Susan's point is well-taken: the Forsythe books are also exceptional.

April 21, 2017  
Blogger Peter Rozovsky said...

Dana: I've also read some modern and ancient Irish history and been to Ireland a few times since I started reading Irish history in a big way. I can recommend the historian Roy Foster.

April 21, 2017  
Blogger Peter Rozovsky said...

And my thoughts on the Duffy series are about the same as yours.

April 21, 2017  
Blogger Peter Rozovsky said...

Adrian: I especially like Doyle's rendering of Crabbie's voice.

April 21, 2017  
Blogger Peter Rozovsky said...

Susan: Dead I Well May Be is the book that got me reading McKinty.

April 21, 2017  
Blogger Peter Rozovsky said...

Mark: I'd recommend the entire series.

April 21, 2017  
Blogger Fred said...


I've read all six of the Sean Duffy books, (just finished Police at the Station. . . two days ago).

McKinty is one of my must read mystery authors, along with several of the Nordic writers (sorry about that, Peter). I haven't looked into any of his other works, but that's on my futures list.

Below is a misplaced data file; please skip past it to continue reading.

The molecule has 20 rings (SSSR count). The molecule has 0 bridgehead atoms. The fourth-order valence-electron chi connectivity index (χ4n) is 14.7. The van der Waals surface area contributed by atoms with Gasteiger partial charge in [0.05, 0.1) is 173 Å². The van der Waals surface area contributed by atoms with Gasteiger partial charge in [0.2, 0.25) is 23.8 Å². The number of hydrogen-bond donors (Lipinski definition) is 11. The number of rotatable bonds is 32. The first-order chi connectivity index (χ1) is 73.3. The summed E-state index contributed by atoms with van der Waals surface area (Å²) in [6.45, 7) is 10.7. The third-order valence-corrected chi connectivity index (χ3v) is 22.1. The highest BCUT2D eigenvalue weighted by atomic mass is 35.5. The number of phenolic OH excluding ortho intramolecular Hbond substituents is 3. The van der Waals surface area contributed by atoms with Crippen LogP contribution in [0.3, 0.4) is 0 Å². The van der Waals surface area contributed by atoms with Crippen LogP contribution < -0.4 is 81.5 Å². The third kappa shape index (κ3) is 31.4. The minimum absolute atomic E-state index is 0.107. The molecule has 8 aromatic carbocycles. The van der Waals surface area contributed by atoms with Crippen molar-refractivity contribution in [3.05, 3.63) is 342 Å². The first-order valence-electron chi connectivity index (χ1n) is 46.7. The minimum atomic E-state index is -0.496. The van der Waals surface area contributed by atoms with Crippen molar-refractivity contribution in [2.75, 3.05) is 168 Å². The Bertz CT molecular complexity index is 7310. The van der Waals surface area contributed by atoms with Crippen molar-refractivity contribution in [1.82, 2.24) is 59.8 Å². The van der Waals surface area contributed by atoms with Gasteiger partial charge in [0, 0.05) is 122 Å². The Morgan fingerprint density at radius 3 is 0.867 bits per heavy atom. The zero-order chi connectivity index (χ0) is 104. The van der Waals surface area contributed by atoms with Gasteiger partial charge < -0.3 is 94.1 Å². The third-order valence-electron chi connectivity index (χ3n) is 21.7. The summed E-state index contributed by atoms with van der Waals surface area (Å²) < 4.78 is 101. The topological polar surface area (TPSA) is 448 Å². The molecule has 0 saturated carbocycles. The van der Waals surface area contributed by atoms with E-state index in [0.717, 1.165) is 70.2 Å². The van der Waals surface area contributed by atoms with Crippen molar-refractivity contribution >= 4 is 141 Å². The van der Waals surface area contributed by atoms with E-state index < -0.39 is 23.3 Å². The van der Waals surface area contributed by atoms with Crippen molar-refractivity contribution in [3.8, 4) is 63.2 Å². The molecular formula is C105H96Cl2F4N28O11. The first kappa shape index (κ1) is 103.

April 21, 2017  
Blogger Peter Rozovsky said...

No need to apologize for liking Nordic writers. It's not that I don't think they're good; scroll back through Detectives Beyond Borders archives, and you'll see that I've appreciated, photographed, and interviewed a bunch of them. What I don't understand is the worldwide craze for Nordic crime writing. Whatever it is that strikes such a chord, I just don't get, and that goes right back to the beginning of the current wave. I don't think Girl With the Dragon Tattoo is a particularly good book. And, while I've enjoyed any number of Nordic crime novels (I contributed a short piece to one of Barry Forshaw's Nordic Noir books, about a novel by Hari Nykanen), Arnaldur is the only crime writer from that part of the world whom I've considered among the world's best. On the other hand, the best of McKinty and Sfuart Neville are as good as any crime fiction published today and McKinty especially tries things that other crime writers don't.

April 21, 2017  
Blogger Peter Rozovsky said...

And yes, the Duffy novels (the Michael Forsyth books, too) would make valuable and entertaining collateral reading in courses on recent Irish history.

April 21, 2017  
Blogger Fred said...

Peter,

Have you read anything by Karin Fossum? She's one of my "must read" authors. Others, neither Nordic nor Irish, are Fred Vargas and Peter Robinson, along with a few others.